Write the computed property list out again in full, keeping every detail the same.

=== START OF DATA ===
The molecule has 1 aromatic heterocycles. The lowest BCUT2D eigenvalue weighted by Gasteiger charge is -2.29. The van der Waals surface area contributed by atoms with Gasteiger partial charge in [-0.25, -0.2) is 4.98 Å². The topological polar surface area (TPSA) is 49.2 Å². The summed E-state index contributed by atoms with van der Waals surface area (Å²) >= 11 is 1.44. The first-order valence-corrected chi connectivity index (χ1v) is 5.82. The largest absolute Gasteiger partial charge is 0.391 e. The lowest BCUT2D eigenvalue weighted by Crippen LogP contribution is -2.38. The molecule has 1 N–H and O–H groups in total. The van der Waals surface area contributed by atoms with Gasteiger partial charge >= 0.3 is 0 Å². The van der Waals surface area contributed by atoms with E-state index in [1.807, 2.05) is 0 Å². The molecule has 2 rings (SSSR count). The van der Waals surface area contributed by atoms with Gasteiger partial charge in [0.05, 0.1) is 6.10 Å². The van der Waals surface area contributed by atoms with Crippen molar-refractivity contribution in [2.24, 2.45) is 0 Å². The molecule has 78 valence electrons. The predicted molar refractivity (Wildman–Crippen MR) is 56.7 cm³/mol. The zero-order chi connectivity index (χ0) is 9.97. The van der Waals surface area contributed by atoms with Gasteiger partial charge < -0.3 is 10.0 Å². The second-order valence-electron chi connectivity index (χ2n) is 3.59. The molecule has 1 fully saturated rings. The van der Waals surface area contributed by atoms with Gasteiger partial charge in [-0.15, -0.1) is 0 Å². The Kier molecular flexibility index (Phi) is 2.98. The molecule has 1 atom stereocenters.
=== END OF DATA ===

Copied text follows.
The molecule has 1 aromatic heterocycles. The lowest BCUT2D eigenvalue weighted by Gasteiger charge is -2.29. The van der Waals surface area contributed by atoms with Gasteiger partial charge in [-0.25, -0.2) is 4.98 Å². The topological polar surface area (TPSA) is 49.2 Å². The summed E-state index contributed by atoms with van der Waals surface area (Å²) >= 11 is 1.44. The first-order valence-corrected chi connectivity index (χ1v) is 5.82. The largest absolute Gasteiger partial charge is 0.391 e. The lowest BCUT2D eigenvalue weighted by Crippen LogP contribution is -2.38. The molecule has 1 N–H and O–H groups in total. The van der Waals surface area contributed by atoms with Gasteiger partial charge >= 0.3 is 0 Å². The van der Waals surface area contributed by atoms with E-state index in [1.807, 2.05) is 0 Å². The molecule has 2 rings (SSSR count). The van der Waals surface area contributed by atoms with Gasteiger partial charge in [0.05, 0.1) is 6.10 Å². The van der Waals surface area contributed by atoms with Crippen molar-refractivity contribution in [2.24, 2.45) is 0 Å². The molecule has 78 valence electrons. The predicted molar refractivity (Wildman–Crippen MR) is 56.7 cm³/mol. The zero-order chi connectivity index (χ0) is 9.97. The van der Waals surface area contributed by atoms with Gasteiger partial charge < -0.3 is 10.0 Å². The second-order valence-electron chi connectivity index (χ2n) is 3.59. The molecule has 1 fully saturated rings. The van der Waals surface area contributed by atoms with Gasteiger partial charge in [-0.15, -0.1) is 0 Å². The Kier molecular flexibility index (Phi) is 2.98. The molecule has 1 atom stereocenters.